Social and quality of life indicators could be considered as new indicators of gross domestic product.

IF – 06/2019

Gross domestic product (GDP) as an economic indicator provides information on the overall economic performance of an economy over a period of time. Therefore, GDP has long been criticised for not reflecting people’s needs or the challenges facing society as a whole. Accordingly, new indicators are to be introduced such as change management, better communication on scientific findings and, above all, the commitment of civil society to measuring the well-being of citizens and the progress of society.

These approaches were the subject of a public debate held in June 2019 by the European Economic and Social Committee (EESC) and its Section for Economic and Monetary Union and Economic and Social Cohesion (ECO).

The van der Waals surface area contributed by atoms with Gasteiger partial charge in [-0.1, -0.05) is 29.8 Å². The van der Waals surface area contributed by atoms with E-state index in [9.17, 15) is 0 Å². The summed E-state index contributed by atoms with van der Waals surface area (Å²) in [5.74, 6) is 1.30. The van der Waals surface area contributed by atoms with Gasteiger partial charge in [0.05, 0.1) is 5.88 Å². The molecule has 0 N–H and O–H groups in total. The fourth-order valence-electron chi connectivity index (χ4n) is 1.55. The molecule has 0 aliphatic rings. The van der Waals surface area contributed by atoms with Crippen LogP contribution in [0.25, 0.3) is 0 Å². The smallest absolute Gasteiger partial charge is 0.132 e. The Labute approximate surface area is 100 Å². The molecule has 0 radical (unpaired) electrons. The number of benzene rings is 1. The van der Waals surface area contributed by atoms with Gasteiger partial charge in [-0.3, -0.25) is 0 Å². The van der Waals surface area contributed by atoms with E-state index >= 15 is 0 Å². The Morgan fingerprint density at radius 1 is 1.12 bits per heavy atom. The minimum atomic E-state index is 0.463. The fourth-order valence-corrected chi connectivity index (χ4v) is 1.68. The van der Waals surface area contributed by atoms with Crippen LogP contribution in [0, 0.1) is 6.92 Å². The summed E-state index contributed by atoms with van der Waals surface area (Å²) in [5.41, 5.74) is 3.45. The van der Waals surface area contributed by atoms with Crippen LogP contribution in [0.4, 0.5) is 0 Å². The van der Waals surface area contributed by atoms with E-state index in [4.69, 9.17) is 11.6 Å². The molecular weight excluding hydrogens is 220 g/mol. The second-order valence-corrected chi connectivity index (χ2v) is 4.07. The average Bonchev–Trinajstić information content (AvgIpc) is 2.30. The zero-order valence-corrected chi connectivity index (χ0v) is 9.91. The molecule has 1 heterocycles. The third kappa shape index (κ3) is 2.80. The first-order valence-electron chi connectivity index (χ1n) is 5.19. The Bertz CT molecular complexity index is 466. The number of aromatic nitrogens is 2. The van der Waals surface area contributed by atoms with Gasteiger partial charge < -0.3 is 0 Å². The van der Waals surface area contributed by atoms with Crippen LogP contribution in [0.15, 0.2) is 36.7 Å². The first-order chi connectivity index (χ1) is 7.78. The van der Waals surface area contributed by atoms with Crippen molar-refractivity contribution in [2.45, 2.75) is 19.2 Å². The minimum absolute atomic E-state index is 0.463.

It was agreed that improving the quality of life and social progress are among the most important objectives of policy making. Scientists from different fields should work much more closely together in the future to develop new indicators. EESC members therefore also called for better communication on scientific evidence and developments. 

The current social and quality of life indicators that are already available are not part of the standard policy-making process. Nevertheless, new indicators should be developed. Examples would be the measurement of child poverty in relation to parental income or the involvement of citizens in policy making. These could be additional important indicators of citizens’ well-being.

It is also difficult to find common indicators for social security. Citizens play a key role in creating indicators beyond GDP that are also realistic. The support of organised civil society in this endeavour would be very helpful.